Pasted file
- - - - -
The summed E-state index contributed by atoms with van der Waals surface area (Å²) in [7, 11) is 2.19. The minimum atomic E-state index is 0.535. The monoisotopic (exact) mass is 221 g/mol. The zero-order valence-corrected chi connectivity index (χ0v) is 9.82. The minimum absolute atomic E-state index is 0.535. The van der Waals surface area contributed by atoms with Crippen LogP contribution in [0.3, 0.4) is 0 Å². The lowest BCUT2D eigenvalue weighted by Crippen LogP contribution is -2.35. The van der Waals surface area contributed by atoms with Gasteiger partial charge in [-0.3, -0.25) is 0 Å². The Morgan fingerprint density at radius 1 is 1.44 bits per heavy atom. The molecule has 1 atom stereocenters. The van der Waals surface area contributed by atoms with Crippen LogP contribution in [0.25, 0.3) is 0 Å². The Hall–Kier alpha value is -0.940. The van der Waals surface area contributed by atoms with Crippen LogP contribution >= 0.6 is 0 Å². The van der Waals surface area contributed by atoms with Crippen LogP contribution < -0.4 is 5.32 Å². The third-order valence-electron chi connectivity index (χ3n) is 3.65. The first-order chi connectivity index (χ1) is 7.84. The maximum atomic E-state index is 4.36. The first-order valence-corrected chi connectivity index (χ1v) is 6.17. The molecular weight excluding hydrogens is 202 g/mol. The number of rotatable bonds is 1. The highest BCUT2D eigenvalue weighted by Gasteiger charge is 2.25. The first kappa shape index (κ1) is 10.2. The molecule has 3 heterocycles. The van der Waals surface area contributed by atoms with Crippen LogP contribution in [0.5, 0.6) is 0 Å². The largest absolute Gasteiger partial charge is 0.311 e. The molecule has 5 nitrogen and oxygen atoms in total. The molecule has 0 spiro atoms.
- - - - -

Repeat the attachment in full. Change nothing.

The summed E-state index contributed by atoms with van der Waals surface area (Å²) in [7, 11) is 2.19. The minimum atomic E-state index is 0.535. The monoisotopic (exact) mass is 221 g/mol. The zero-order valence-corrected chi connectivity index (χ0v) is 9.82. The minimum absolute atomic E-state index is 0.535. The van der Waals surface area contributed by atoms with Crippen LogP contribution in [0.3, 0.4) is 0 Å². The lowest BCUT2D eigenvalue weighted by Crippen LogP contribution is -2.35. The van der Waals surface area contributed by atoms with Gasteiger partial charge in [-0.3, -0.25) is 0 Å². The Morgan fingerprint density at radius 1 is 1.44 bits per heavy atom. The molecule has 1 atom stereocenters. The van der Waals surface area contributed by atoms with Crippen LogP contribution in [0.25, 0.3) is 0 Å². The Hall–Kier alpha value is -0.940. The van der Waals surface area contributed by atoms with Crippen LogP contribution >= 0.6 is 0 Å². The van der Waals surface area contributed by atoms with Crippen LogP contribution < -0.4 is 5.32 Å². The third-order valence-electron chi connectivity index (χ3n) is 3.65. The first-order chi connectivity index (χ1) is 7.84. The maximum atomic E-state index is 4.36. The first-order valence-corrected chi connectivity index (χ1v) is 6.17. The molecular weight excluding hydrogens is 202 g/mol. The number of rotatable bonds is 1. The highest BCUT2D eigenvalue weighted by Gasteiger charge is 2.25. The first kappa shape index (κ1) is 10.2. The molecule has 3 heterocycles. The van der Waals surface area contributed by atoms with Crippen LogP contribution in [0.5, 0.6) is 0 Å². The largest absolute Gasteiger partial charge is 0.311 e. The molecule has 5 nitrogen and oxygen atoms in total. The molecule has 0 spiro atoms.